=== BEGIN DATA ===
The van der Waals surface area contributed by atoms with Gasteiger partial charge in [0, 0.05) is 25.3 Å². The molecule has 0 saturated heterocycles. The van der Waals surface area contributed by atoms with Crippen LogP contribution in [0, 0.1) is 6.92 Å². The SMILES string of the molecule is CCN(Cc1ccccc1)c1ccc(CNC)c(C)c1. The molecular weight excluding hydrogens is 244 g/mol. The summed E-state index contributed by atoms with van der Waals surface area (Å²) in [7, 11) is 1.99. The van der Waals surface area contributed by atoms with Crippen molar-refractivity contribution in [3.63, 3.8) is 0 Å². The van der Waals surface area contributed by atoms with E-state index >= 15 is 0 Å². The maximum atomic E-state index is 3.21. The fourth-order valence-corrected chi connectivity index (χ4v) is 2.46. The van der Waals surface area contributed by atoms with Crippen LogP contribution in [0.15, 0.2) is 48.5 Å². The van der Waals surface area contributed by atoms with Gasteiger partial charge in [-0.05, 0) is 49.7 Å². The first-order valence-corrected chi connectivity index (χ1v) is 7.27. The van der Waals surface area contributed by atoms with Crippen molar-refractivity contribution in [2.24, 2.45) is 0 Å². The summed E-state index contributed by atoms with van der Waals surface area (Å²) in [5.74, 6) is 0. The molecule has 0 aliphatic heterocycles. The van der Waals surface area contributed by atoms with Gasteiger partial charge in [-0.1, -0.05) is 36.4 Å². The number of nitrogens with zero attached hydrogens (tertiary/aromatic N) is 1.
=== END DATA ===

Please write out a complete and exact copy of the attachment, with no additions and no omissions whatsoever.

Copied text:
The van der Waals surface area contributed by atoms with Gasteiger partial charge in [0, 0.05) is 25.3 Å². The molecule has 0 saturated heterocycles. The van der Waals surface area contributed by atoms with Crippen LogP contribution in [0, 0.1) is 6.92 Å². The SMILES string of the molecule is CCN(Cc1ccccc1)c1ccc(CNC)c(C)c1. The molecular weight excluding hydrogens is 244 g/mol. The summed E-state index contributed by atoms with van der Waals surface area (Å²) in [7, 11) is 1.99. The van der Waals surface area contributed by atoms with Crippen molar-refractivity contribution in [3.63, 3.8) is 0 Å². The van der Waals surface area contributed by atoms with E-state index >= 15 is 0 Å². The maximum atomic E-state index is 3.21. The fourth-order valence-corrected chi connectivity index (χ4v) is 2.46. The van der Waals surface area contributed by atoms with Crippen LogP contribution in [0.15, 0.2) is 48.5 Å². The van der Waals surface area contributed by atoms with Gasteiger partial charge in [-0.05, 0) is 49.7 Å². The first-order valence-corrected chi connectivity index (χ1v) is 7.27. The van der Waals surface area contributed by atoms with Crippen molar-refractivity contribution in [2.24, 2.45) is 0 Å². The summed E-state index contributed by atoms with van der Waals surface area (Å²) in [5.74, 6) is 0. The molecule has 0 aliphatic heterocycles. The van der Waals surface area contributed by atoms with Gasteiger partial charge in [-0.1, -0.05) is 36.4 Å². The number of nitrogens with zero attached hydrogens (tertiary/aromatic N) is 1.